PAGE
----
CAIRO — Confusion and fear — these were the dominant emotions at the Nour Mosque in Abbasseya Square, in the heart of Cairo. The family of 25-year-old satirist and video blogger Shady Abu Zeid, along with a number of his friends, were gathered for funeral prayers for Shady’s father. Hassan Abu Zeid had died on the previous Saturday evening, after a severe deterioration in his health over the past few months.

The funeral prayers had been postponed for a few hours in the hope that Shady — who has been incarcerated since May 2018 — would be allowed to come and say goodbye to his father. On Sunday, the Supreme State Security Prosecution had agreed to grant him a temporary release so that he could attend his father’s burial that day. The move came as a surprise — similar requests made by detainees to attend their relatives’ funerals are often rejected, or see release procedures stall for so long that the funeral proceedings are over before the jailed relatives arrive. Shady’s family had petitioned for him to be able to visit his father in intensive care, a request that had been summarily rejected.

A satirical video blogger, Shady is a comedian of slight build and strong presence. Last May, security forces raided his home with little warning. They searched his house, confiscated some of his belongings and arrested him. Ever since, he has been held in remand detention on vague charges: joining a terrorist organization and spreading false news. He was added to Case 621/2018, known to be a case that non-Islamist defendants are added to in order to silence them. Defendants currently include bloggers Mohamed Ibrahim (known as Oxygen) and Mohamed Khaled, as well as activists like Shady al-Ghazali Harb, Amal Fathy and Sherif al-Rouby.

In less than half an hour, the funeral prayers at the mosque were over, but Shady had not arrived. His father was carried out in a casket on people’s shoulders, and placed in an undertaker’s van to head to the family burial plot in Bab al-Nasr, in Cairo’s Gamaleya district. Everyone hurried after the van, racing through a cold and bitter dust storm that seemed to reflect the cruelty of the situation: an imprisoned son, a father who died before seeing him free, and a family uncertain if he would make it in time for a final goodbye.

All eyes were fixated on the road leading to the burial plot.

At the burial plot, family and friends reconvened and the crowd had grown to be larger than the one at the mosque. Present were faces you would have once seen at rallies back in January 2011, but are now only seen at funerals and court hearings.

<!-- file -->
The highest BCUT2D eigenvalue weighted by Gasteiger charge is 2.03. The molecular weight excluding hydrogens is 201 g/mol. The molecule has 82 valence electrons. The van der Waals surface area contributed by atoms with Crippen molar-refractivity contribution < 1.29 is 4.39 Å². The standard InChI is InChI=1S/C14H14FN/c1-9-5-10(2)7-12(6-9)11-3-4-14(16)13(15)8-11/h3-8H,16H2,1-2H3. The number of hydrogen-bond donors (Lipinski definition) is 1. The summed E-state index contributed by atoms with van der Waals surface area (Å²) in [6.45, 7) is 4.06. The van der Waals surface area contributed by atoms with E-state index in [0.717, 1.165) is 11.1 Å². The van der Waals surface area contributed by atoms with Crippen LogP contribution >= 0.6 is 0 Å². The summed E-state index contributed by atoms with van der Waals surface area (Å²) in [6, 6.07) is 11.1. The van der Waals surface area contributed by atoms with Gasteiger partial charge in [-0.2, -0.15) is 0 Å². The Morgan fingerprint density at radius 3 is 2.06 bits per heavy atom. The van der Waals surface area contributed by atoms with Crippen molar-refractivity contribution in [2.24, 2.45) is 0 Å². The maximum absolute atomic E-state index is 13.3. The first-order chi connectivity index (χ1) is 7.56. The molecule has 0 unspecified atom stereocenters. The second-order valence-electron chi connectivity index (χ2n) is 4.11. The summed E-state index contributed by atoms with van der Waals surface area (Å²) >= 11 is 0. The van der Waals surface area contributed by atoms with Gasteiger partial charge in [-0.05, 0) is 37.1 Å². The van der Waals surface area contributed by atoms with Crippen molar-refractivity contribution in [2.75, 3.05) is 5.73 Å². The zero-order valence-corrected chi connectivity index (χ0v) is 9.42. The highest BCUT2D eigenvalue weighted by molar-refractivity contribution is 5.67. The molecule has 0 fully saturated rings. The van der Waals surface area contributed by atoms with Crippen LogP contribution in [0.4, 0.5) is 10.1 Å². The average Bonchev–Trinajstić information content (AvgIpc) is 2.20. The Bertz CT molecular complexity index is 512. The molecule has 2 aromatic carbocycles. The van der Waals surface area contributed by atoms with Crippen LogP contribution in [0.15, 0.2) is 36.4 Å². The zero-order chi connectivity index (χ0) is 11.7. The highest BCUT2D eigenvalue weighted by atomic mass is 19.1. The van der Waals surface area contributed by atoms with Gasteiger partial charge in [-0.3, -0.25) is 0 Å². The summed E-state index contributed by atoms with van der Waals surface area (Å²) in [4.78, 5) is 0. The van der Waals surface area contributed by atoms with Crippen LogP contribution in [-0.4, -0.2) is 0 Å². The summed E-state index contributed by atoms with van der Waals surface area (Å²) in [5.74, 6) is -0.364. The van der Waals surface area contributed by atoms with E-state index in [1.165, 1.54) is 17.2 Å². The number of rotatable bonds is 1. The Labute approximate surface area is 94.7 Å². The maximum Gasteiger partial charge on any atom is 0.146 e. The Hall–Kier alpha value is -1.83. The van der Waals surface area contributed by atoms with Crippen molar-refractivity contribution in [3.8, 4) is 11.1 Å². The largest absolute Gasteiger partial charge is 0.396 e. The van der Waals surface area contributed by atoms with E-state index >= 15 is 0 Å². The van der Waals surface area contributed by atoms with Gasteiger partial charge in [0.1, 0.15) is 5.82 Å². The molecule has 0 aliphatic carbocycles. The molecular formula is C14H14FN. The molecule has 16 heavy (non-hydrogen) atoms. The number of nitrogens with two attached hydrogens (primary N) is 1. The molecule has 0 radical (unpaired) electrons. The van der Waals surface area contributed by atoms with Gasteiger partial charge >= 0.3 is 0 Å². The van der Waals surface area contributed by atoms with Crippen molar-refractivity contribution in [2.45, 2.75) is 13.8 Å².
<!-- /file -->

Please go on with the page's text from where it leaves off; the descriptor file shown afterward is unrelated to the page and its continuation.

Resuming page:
All eyes were fixated on the road leading to the burial plot, as people swapped unconfirmed bits of information regarding Shady’s whereabouts. To kill time and the anxiety of waiting, some began discussing how best to receive Shady when he arrived: “We shouldn’t gather around him in case we provoke security.” “We should give him a moment ‘alone’ with his father.” “He might not make it — many other prisoners weren’t allowed to leave.”

People slowly began to believe that Shady wouldn’t show up. “Perhaps they’ll let him out tomorrow instead to receive condolences.” The sheikhs present began reciting burial prayers. Shady’s father was about to be lowered into the burial chamber when, suddenly, there was news — more certain, this time — that Shady was on his way.

So the people waited.

It was a two-hour wait for everyone, including the grieving elderly, all standing in the midst of the growing cold and dust. Everyone continued staring at the road expectantly, while Shady’s father’s body waited in its casket.

As the sun began to set and darkness approached, a police sergeant emerged. He examined the road to the graveyard to figure out a “safe passage” for Shady’s arrival. One of Shady’s uncles removed his jacket and tried to give it to the sergeant in the hope that it would be passed on to Shady.

A few minutes to say goodbye, under the watchful eyes of the surveilling security detail.

The waiting continued, as time seemed to stand still.

Security personnel — with officers from the State Security Investigations Services, the Cairo Security Directorate and the local police station — then appeared.

Shady emerged through what seemed like a back entrance to the burial plot. Wearing his prison uniform — a light, white tracksuit — he made his way to the front, surrounded by many guards and with his hands in shackles. Family members led him to the casket. There, he was permitted a few minutes to say goodbye, under the watchful eyes of the surveilling security detail.

The casket was finally lowered into the ground, amid increasingly loud sobs.

Family and friends negotiated with the officers to allow Shady to receive a few quick condolences from people present. Shady was permitted to stand by the side of the road, surrounded by guards who grudgingly allowed his sister, mother and a few other family members to stand next to him. Shady’s uncle, still holding the jacket, put it over his nephew’s shoulders.

Quicker than it had begun, the moment was over, and it felt as though there could have been little solace for Shady as he received a few hurried condolences before being escorted back to his prison cell.

After he was taken away, the crowd dispersed and only the cold remained.


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